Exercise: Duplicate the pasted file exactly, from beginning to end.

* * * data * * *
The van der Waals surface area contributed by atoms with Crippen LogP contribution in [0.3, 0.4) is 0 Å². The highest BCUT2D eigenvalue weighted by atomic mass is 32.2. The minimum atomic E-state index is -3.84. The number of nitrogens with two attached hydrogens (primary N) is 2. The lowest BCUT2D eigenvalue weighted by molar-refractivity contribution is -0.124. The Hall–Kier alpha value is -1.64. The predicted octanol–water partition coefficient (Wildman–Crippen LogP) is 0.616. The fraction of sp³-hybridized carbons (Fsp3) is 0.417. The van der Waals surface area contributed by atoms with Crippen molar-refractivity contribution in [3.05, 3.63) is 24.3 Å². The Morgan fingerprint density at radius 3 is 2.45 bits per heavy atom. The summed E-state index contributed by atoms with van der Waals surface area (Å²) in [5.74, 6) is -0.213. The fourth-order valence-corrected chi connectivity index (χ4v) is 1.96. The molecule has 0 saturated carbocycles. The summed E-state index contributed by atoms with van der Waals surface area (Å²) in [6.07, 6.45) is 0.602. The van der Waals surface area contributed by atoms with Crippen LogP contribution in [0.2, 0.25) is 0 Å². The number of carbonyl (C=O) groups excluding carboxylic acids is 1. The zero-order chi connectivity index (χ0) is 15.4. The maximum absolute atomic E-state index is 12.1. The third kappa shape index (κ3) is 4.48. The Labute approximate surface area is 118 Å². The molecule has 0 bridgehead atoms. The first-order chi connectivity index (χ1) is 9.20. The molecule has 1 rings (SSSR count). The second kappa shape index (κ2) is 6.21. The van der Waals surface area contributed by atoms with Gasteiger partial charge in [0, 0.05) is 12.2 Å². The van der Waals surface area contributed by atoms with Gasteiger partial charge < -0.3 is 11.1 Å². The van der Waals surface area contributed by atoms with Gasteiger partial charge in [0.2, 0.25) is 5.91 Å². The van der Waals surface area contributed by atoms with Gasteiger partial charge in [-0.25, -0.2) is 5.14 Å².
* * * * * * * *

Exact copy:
The van der Waals surface area contributed by atoms with Crippen LogP contribution in [0.3, 0.4) is 0 Å². The highest BCUT2D eigenvalue weighted by atomic mass is 32.2. The minimum atomic E-state index is -3.84. The number of nitrogens with two attached hydrogens (primary N) is 2. The lowest BCUT2D eigenvalue weighted by molar-refractivity contribution is -0.124. The Hall–Kier alpha value is -1.64. The predicted octanol–water partition coefficient (Wildman–Crippen LogP) is 0.616. The fraction of sp³-hybridized carbons (Fsp3) is 0.417. The van der Waals surface area contributed by atoms with Crippen molar-refractivity contribution in [3.05, 3.63) is 24.3 Å². The Morgan fingerprint density at radius 3 is 2.45 bits per heavy atom. The summed E-state index contributed by atoms with van der Waals surface area (Å²) in [5.74, 6) is -0.213. The fourth-order valence-corrected chi connectivity index (χ4v) is 1.96. The molecule has 0 saturated carbocycles. The summed E-state index contributed by atoms with van der Waals surface area (Å²) in [6.07, 6.45) is 0.602. The van der Waals surface area contributed by atoms with Crippen LogP contribution in [0.2, 0.25) is 0 Å². The number of carbonyl (C=O) groups excluding carboxylic acids is 1. The zero-order chi connectivity index (χ0) is 15.4. The maximum absolute atomic E-state index is 12.1. The third kappa shape index (κ3) is 4.48. The Labute approximate surface area is 118 Å². The molecule has 0 bridgehead atoms. The first-order chi connectivity index (χ1) is 9.20. The molecule has 1 rings (SSSR count). The second kappa shape index (κ2) is 6.21. The van der Waals surface area contributed by atoms with Gasteiger partial charge in [0, 0.05) is 12.2 Å². The van der Waals surface area contributed by atoms with Gasteiger partial charge < -0.3 is 11.1 Å². The van der Waals surface area contributed by atoms with Gasteiger partial charge in [0.2, 0.25) is 5.91 Å². The van der Waals surface area contributed by atoms with Gasteiger partial charge in [-0.25, -0.2) is 5.14 Å².